It seems like every time you turn on the news, they are talking about how Americans aren't saving enough for retirement. You hear it so much that, if you're like many of us, you start to panic. After all, no one wants to end up destitute in their old age.

While it is true that there is a large group of folks who have no savings, there are also some savers who have saved too much money for retirement. While this might not seem like a bad thing, it can being one of them can lower your quality of life in your earlier years and hinder when you can actually retire.

Here are the two main reasons why you may be saving too much and how to figure out what the right amount is to save. (For related reading, see: 5 Signs You're Spending Too Much in Retirement.) 

Planning Today Is Too General

One big reason you may be saving too much is that retirement planning has become too generalized. With the advent of online calculators and personal finance software, we've found ourselves in a situation where in an effort to make planning easier, tech providers have built too many assumptions into their technology. Not all assumptions work for all people. Everyone has a different life situation that cannot be easily be packaged into a smartphone app or represented by a few numbers that you input to a calculator.

For example, it's unlikely that any automated program will be able to accurately predict how much you need of your pre-retirement income – otherwise known as replacement rate – and what the return rates, inflation and consumption will be throughout your retirement years.

Your replacement rate alone can cause you to save much more than you need for retirement. The general rule is to estimate that you will need 80% of your income in retirement. However, David Blanchett, head of retirement research at Morningstar, found that it depends on your income as well as a few other factors. His research revealed that the real range for your replacement rate is between 54% and 87%. If you are planning for 80% and really only need 55%, that's a big amount of money you end up saving that you probably won't need. (For more, see: Retirement Savings: How Much Is Enough?)

The Housing Factor

Where you live during retirement is one of the biggest costs you will face. How you plan for and manage this aspect of your life will have a big impact on how much you need to save for retirement. "Spending on housing in retirement is extremely difficult to estimate," says Mark Hebner, founder and president of Index Fund Advisors, Inc., in Irvine, Calif. "Most retirees will spend most of their retirement in their own home." If you plan on staying in your home as long as possible, your costs will be lower than if you move to an assisted living facility. This is especially true if your home is paid for and you don't have rent costs.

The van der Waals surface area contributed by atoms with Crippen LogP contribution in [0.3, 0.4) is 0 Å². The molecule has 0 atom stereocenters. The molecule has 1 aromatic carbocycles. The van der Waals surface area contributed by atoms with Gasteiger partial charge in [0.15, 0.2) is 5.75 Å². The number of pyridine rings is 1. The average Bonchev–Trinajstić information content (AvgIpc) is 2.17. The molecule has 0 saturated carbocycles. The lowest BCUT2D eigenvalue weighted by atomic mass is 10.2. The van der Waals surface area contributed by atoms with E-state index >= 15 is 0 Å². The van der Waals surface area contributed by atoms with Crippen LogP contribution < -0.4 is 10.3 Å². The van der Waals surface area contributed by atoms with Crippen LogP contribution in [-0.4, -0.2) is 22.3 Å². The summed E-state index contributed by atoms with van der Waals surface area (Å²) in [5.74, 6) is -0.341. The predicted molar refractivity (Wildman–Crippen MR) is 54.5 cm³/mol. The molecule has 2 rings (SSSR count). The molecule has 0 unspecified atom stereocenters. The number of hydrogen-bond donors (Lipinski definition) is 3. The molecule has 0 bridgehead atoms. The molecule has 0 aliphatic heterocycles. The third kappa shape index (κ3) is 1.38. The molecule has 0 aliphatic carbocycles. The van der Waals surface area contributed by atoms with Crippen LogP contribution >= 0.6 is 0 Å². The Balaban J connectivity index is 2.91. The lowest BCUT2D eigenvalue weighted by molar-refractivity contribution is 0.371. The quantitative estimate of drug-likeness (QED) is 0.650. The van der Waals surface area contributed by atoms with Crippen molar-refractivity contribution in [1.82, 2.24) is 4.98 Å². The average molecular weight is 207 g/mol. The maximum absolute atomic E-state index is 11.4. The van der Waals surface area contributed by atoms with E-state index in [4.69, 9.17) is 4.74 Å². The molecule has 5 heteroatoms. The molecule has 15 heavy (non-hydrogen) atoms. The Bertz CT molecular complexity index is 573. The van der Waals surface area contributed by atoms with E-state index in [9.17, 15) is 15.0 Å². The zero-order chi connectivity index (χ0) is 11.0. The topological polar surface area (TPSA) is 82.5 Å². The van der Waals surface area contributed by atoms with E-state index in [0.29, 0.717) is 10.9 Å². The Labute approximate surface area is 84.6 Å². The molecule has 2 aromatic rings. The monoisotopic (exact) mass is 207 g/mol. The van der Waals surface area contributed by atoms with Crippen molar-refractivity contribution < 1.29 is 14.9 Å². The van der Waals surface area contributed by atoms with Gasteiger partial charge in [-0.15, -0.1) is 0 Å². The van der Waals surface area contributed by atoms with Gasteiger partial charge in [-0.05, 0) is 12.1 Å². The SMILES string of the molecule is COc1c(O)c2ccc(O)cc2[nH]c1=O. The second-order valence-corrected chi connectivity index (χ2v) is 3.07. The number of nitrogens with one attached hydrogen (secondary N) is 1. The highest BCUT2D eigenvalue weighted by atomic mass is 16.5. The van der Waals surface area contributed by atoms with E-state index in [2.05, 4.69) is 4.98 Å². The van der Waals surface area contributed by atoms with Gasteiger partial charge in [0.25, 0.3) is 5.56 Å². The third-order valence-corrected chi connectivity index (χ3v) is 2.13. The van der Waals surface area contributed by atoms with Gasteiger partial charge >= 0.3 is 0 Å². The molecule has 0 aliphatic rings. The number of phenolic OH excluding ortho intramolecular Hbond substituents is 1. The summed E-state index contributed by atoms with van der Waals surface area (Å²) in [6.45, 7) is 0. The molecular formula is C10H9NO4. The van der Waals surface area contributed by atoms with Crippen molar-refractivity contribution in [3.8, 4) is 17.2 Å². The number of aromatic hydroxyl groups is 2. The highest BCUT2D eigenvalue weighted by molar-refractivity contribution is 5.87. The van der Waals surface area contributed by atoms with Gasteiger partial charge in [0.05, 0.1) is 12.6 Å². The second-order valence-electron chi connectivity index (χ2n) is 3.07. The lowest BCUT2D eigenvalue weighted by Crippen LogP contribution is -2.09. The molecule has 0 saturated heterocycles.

According to the Bureau of Labor Statistics, the cost of housing ranges from 30% to 37%. If you spend $50,000 a year at 30%, you would reduce your costs by about $15,000. When you spread that out across 30 years in retirement, you'll need to save a lot less money than you had planned. (For related reading, see: Burdening Your Retirement with a Mortgage.)


How Much Should I Save for Retirement?

How to Save the Right Amount

So how do you know if you are saving too much or not enough? The first step is to determine how far from retirement you are. If you are more than 10 years out, it's likely best to save a generic percentage – preferably 15%. That's because the further away from retirement you are, the harder it is to get the numbers exactly right. 

If you are within 10 years of quitting work for good, you can do some more detailed planning that will shape how much you need to save in the years just before you retire. "The easiest starting point is to assume the same standard of living in retirement as in one’s working years," says Hebner. "Chances are, most will not spend that much money since they will no longer have to save for retirement, probably pay less in taxes and also have certain costs like transportation go down significantly." Don't just use the 80% of income as a replacement rate. Calculate out how much you spend now, remove expenses that you will no longer have and add in new expenses that will occur in retirement.

Once you have a real estimate on expenses, you can use that to figure out how much you need to save to be able to pay for those expenses. (For related reading, see: 5 Essential Retirement Savings Accounts.)

Then create plans for medical and living expenses. Since this is the biggest unknown in your budget, knowing your options will help you save the right amount. Research Medicare, long-term care insurance, assisted living costs and in-home care costs. 

Lastly, tally up what you expect to receive from pensions and Social Security. The more you have from these resources, the less you will need to save in retirement accounts.

The Bottom Line

Planning how much you need for retirement is not an easy task. There are many variables, and we typically plan based on generics of these variables. With a little extra time, you can figure out the amount to save that's right for you. And remember that if it ends up that you're saving too much, you can retire sooner – or use some of that money right now. (For further reading, see: Saving for Retirement: The Quest for Success.)